What colour are zebras?

What colour are zebras?

Zebras are black with white stripes. The presence of stripes introduces an exceptionally assertive type of visual stimulation into the young animal’s world and this difference from other, un-striped animals is emphatically not trivial. Anyone who has watched zebras attentively will have become aware that eyes have to work overtime to accommodate to their every movement.

Each time an animal changes the angle of its body the eye registers the vertical stripes actually getting wider or narrower (depending on how close to broadside it is) while horizontal stripes, instead, keep a similar width. Research has shown that individual visual nerve cells in mammals are programmed to respond to certain primary properties of the seen environment and different cells register different properties. Thus, the process of seeing is essentially modular and is mediated by large batteries of specialized visual receptors.

Research has also shown that black and white stripes can trigger an identifiable selection of these specialized visual neurons, notably those that register: (a) brightness contrast; (b) color contrast; (c) edge contrast; (d) edge orientation; (e) spatial frequency; (f) direction of motion; and (g) temporal flicker. In real life it is likely that this battery of receptors plays their narrow roles as part of the machinery of seeing, helping eyes and brains to extrapolate such useful information as directional movements and distance and thus contribute to making sense of the total environment.

Somehow, zebras have evolved a pattern that isolates such visual responses from their normal environmental contexts. Black and white stripes represent a sort of abstraction of what eyes are hungry to see! Strong physiological responses can be stimulated in mammalian eyes by patterns that successfully isolate the particulate, component-specific properties of cells within the visual cortex.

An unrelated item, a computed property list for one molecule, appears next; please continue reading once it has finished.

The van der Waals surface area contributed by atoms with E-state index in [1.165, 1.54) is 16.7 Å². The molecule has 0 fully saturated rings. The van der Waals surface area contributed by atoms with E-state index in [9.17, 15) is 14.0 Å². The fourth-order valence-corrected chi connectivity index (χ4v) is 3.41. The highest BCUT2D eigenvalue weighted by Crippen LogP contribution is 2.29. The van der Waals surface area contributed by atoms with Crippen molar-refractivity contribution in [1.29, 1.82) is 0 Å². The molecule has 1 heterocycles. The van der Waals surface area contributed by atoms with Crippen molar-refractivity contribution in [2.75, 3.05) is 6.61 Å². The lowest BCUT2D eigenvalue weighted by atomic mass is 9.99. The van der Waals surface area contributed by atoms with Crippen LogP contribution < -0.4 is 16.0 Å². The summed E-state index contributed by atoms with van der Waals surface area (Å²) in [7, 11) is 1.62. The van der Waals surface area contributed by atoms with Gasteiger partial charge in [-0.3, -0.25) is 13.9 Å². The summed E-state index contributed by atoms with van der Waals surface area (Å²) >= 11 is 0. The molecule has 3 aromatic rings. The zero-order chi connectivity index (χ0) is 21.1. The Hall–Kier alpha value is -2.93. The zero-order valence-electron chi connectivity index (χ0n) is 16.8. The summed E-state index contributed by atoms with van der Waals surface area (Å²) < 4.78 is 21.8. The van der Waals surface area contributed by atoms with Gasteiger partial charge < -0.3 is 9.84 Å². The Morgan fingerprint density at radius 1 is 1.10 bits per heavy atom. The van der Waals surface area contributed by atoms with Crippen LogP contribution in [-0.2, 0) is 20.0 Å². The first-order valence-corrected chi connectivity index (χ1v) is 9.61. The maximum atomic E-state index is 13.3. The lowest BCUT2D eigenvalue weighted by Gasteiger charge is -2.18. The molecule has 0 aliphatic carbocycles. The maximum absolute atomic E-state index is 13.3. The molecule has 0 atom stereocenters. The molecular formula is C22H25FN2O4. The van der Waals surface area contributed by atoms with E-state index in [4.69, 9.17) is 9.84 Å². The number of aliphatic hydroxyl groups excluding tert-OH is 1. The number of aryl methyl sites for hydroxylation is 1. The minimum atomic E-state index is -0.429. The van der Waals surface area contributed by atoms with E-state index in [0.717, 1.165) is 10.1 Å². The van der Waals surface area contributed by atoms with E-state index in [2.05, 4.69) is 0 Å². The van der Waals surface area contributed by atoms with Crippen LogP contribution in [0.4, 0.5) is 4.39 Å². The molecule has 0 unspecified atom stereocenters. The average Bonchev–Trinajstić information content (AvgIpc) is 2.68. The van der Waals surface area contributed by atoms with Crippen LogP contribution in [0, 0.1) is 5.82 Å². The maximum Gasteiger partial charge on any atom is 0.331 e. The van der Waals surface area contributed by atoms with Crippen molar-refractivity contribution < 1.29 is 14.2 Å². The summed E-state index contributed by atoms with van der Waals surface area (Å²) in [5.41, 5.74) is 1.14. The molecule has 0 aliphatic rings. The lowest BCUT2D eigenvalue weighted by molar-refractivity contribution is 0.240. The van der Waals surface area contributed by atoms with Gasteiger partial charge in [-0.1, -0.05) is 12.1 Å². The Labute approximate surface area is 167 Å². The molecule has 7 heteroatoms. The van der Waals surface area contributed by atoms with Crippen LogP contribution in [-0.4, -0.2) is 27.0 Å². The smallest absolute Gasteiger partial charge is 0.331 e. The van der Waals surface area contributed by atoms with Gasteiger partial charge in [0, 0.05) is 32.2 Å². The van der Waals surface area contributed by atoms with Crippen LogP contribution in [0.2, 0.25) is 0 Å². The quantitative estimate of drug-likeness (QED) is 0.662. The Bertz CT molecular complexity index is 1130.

Stripes, particularly vertical stripes, trigger responses in early-stage, motion-selective neurons, which are functionally tuned to register the direction of motion. It is this specialization of visual neurons that is central to the proposal that the overall striping of zebras has evolved in direct response to the separate sensibilities of these neurons. Also central to this concept is the detachment of striping from individuality, manifest in the observable conditioning, of young zebras, to respond indiscriminately, and with every sign of being ‘attracted’ to stripes, regardless of their ‘owner’.

As it matures, the young zebra seems to find almost any fellow zebra attractive and they can even be drawn towards zebras of another species (behavior that is particularly frequent among Plains Zebras Equus quagga and Grévy’s Zebras E. grevyi in Laikipia in Kenya). More important, especially for its general application to the evolution of visual signals of all sorts, the suggestion here is that visual signals are effectively ‘designed’ in the eyes of their beholders – in this case, the eyes of other zebras.